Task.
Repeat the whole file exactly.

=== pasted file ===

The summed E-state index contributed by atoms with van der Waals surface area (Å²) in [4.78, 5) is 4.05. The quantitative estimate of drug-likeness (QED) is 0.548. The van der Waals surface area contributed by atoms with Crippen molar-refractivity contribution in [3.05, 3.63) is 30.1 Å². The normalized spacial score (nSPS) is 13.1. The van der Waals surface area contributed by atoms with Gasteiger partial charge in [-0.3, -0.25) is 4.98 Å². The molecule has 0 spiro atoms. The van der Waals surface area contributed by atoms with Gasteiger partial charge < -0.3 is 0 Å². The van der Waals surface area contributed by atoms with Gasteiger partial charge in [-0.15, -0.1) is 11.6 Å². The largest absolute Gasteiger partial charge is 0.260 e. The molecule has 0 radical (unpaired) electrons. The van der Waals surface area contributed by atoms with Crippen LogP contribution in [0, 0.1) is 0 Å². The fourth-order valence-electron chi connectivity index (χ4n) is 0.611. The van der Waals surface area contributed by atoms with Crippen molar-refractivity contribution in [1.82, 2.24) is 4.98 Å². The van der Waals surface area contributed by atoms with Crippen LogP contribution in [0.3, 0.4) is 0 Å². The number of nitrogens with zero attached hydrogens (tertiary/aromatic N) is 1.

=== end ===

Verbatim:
The summed E-state index contributed by atoms with van der Waals surface area (Å²) in [4.78, 5) is 4.05. The quantitative estimate of drug-likeness (QED) is 0.548. The van der Waals surface area contributed by atoms with Crippen molar-refractivity contribution in [3.05, 3.63) is 30.1 Å². The normalized spacial score (nSPS) is 13.1. The van der Waals surface area contributed by atoms with Gasteiger partial charge in [-0.3, -0.25) is 4.98 Å². The molecule has 0 spiro atoms. The van der Waals surface area contributed by atoms with Gasteiger partial charge < -0.3 is 0 Å². The van der Waals surface area contributed by atoms with Gasteiger partial charge in [-0.15, -0.1) is 11.6 Å². The largest absolute Gasteiger partial charge is 0.260 e. The molecule has 0 radical (unpaired) electrons. The van der Waals surface area contributed by atoms with Crippen LogP contribution in [0, 0.1) is 0 Å². The fourth-order valence-electron chi connectivity index (χ4n) is 0.611. The van der Waals surface area contributed by atoms with Crippen molar-refractivity contribution in [1.82, 2.24) is 4.98 Å². The van der Waals surface area contributed by atoms with Crippen LogP contribution in [0.3, 0.4) is 0 Å². The number of nitrogens with zero attached hydrogens (tertiary/aromatic N) is 1.